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Ken Fry

Unfortunately, bigger really is better, in terms of real-world crashworthiness. It may be impressive to watch a small car smash into a barrier and retain some of its central structure. But, had there been a person in that Smart Car, the resulting G loading would probably not be survivable. (In many well-engineered cars a barrier crash is just barely survivable at half that speed, where there is one quarter the energy to dissipate.) Even in the lower speed crashes at the NHTSA facilities, the dummies don't always "live".

Although running a car into a barrier looks impressive, it is the equivalent of a head-on collision with a car of exactly the same mass and configuration, moving at the same speed -- something that virtually never happens in the real world. (In other words, the video demonstrates the effect of two Smart Cars colliding head-on, not the effect of a Smart Car colliding with Lincoln.) When two vehicles of different mass collide, the lighter one does not simply stop, as it does when hitting a barrier -- it is driven backwards by the larger one, making the accelerations encountered much higher. Both physics and NHTSA statistics demonstrate that lighter cars are not as crashworthy as larger ones, in head on crashes.

Confounding the weight comparison is the fact that the heavy vehicles (truck or truck-like) are engineered to different standards than the light ones. Old style SUVs and pickups had (and many still have) handling characteristics that are simply and clearly unsafe. They also are not engineered to be crashworthy (the Chevy Blazer being notorious). So, given bad handling, bad brakes, and bad structure, the big vehicles are unsafe. But it’s not their weight that makes them unsafe. When you crash your rollover-happy Explorer into your nicely engineered but lighter Volvo V40, chances are very good that the Volvo looses.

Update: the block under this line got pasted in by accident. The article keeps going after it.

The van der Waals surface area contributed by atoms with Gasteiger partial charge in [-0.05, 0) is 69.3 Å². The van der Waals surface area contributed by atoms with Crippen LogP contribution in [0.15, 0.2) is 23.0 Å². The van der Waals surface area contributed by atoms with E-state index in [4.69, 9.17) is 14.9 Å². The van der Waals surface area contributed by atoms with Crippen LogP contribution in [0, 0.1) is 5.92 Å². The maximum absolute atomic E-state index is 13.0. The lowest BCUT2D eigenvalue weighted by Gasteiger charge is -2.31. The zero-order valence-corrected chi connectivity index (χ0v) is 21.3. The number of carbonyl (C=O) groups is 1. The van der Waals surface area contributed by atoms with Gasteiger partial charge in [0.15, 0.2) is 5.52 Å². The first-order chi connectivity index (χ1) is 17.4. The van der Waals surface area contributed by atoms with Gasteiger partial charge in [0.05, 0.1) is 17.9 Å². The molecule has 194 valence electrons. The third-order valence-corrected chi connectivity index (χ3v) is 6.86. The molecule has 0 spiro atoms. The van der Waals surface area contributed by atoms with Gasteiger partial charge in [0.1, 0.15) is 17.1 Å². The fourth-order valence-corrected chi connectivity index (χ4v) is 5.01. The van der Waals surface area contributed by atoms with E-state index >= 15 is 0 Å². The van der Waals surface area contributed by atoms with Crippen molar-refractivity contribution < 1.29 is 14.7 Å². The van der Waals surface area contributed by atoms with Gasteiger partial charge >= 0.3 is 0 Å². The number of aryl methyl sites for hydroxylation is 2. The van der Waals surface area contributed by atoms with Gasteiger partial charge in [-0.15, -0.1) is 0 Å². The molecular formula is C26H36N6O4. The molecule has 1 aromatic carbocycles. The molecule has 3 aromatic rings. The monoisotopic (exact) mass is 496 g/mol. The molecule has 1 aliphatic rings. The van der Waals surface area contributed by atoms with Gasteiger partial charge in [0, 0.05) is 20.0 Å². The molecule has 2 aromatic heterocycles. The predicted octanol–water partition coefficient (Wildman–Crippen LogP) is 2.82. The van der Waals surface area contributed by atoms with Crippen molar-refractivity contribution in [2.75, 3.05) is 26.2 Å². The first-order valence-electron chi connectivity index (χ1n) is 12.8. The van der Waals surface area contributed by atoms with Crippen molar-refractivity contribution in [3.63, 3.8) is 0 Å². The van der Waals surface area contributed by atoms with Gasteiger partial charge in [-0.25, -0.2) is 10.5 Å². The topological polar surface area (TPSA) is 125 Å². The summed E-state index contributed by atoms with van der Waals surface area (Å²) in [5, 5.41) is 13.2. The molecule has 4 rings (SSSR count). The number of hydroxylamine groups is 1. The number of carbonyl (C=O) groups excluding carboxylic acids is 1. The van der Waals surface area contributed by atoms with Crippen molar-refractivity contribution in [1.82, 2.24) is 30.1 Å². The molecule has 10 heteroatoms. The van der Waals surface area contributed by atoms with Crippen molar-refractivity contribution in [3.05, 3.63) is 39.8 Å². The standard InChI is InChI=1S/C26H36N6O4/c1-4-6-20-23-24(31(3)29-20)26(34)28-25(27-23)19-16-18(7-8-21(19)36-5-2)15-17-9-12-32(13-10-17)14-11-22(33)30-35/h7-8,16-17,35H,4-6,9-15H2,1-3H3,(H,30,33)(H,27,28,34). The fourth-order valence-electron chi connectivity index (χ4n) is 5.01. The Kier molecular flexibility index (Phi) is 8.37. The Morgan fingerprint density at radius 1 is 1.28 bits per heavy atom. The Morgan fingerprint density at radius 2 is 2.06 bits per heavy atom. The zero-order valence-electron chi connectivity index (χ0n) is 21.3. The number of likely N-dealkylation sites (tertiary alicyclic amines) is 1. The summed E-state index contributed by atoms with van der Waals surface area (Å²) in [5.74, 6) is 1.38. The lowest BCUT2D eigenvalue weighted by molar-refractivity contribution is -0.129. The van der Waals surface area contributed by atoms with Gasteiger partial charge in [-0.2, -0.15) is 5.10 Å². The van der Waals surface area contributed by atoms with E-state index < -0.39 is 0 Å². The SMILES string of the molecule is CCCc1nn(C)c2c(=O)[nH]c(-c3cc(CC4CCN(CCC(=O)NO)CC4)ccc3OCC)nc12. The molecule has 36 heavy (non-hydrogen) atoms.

I think that most of the crash test sites have words to this effect.

I am all for promoting the use of smaller cars, and, in fact, still own a one-liter car. But I think our goals will not be well-served by painting an unrealistically rosy picture, any more than Bridgestone’s and Firestone’s goals were well-served by trying to hide the problems with the Explorers and their tires.

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